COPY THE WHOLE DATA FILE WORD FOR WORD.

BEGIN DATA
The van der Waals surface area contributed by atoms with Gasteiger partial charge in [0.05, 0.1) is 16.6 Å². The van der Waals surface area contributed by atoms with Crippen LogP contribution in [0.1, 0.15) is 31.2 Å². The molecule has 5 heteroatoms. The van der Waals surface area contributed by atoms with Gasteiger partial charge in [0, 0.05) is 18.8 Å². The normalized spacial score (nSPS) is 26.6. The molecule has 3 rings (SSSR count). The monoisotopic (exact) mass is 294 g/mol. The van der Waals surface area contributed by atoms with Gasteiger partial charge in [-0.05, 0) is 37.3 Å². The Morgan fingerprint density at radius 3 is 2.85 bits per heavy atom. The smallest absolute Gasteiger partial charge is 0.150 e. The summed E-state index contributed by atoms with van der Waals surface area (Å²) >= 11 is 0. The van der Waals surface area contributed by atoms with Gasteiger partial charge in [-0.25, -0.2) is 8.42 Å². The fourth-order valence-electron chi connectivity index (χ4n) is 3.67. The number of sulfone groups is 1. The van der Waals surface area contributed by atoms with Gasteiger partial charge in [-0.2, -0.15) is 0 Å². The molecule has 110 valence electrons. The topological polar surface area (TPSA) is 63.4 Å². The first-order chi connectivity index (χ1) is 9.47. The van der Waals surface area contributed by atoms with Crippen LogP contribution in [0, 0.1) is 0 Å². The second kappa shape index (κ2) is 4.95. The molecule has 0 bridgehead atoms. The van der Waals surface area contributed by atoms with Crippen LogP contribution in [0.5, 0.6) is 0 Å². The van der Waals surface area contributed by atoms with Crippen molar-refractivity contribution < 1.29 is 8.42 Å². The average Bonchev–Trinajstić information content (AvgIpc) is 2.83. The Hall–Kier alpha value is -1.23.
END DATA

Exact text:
The van der Waals surface area contributed by atoms with Gasteiger partial charge in [0.05, 0.1) is 16.6 Å². The van der Waals surface area contributed by atoms with Crippen LogP contribution in [0.1, 0.15) is 31.2 Å². The molecule has 5 heteroatoms. The van der Waals surface area contributed by atoms with Gasteiger partial charge in [0, 0.05) is 18.8 Å². The normalized spacial score (nSPS) is 26.6. The molecule has 3 rings (SSSR count). The monoisotopic (exact) mass is 294 g/mol. The van der Waals surface area contributed by atoms with Gasteiger partial charge in [-0.05, 0) is 37.3 Å². The Morgan fingerprint density at radius 3 is 2.85 bits per heavy atom. The smallest absolute Gasteiger partial charge is 0.150 e. The summed E-state index contributed by atoms with van der Waals surface area (Å²) >= 11 is 0. The van der Waals surface area contributed by atoms with Gasteiger partial charge in [-0.25, -0.2) is 8.42 Å². The fourth-order valence-electron chi connectivity index (χ4n) is 3.67. The number of sulfone groups is 1. The van der Waals surface area contributed by atoms with Gasteiger partial charge in [-0.2, -0.15) is 0 Å². The molecule has 110 valence electrons. The topological polar surface area (TPSA) is 63.4 Å². The first-order chi connectivity index (χ1) is 9.47. The van der Waals surface area contributed by atoms with Crippen LogP contribution in [0, 0.1) is 0 Å². The second kappa shape index (κ2) is 4.95. The molecule has 0 bridgehead atoms. The van der Waals surface area contributed by atoms with Crippen LogP contribution in [0.5, 0.6) is 0 Å². The van der Waals surface area contributed by atoms with Crippen molar-refractivity contribution < 1.29 is 8.42 Å². The average Bonchev–Trinajstić information content (AvgIpc) is 2.83. The Hall–Kier alpha value is -1.23.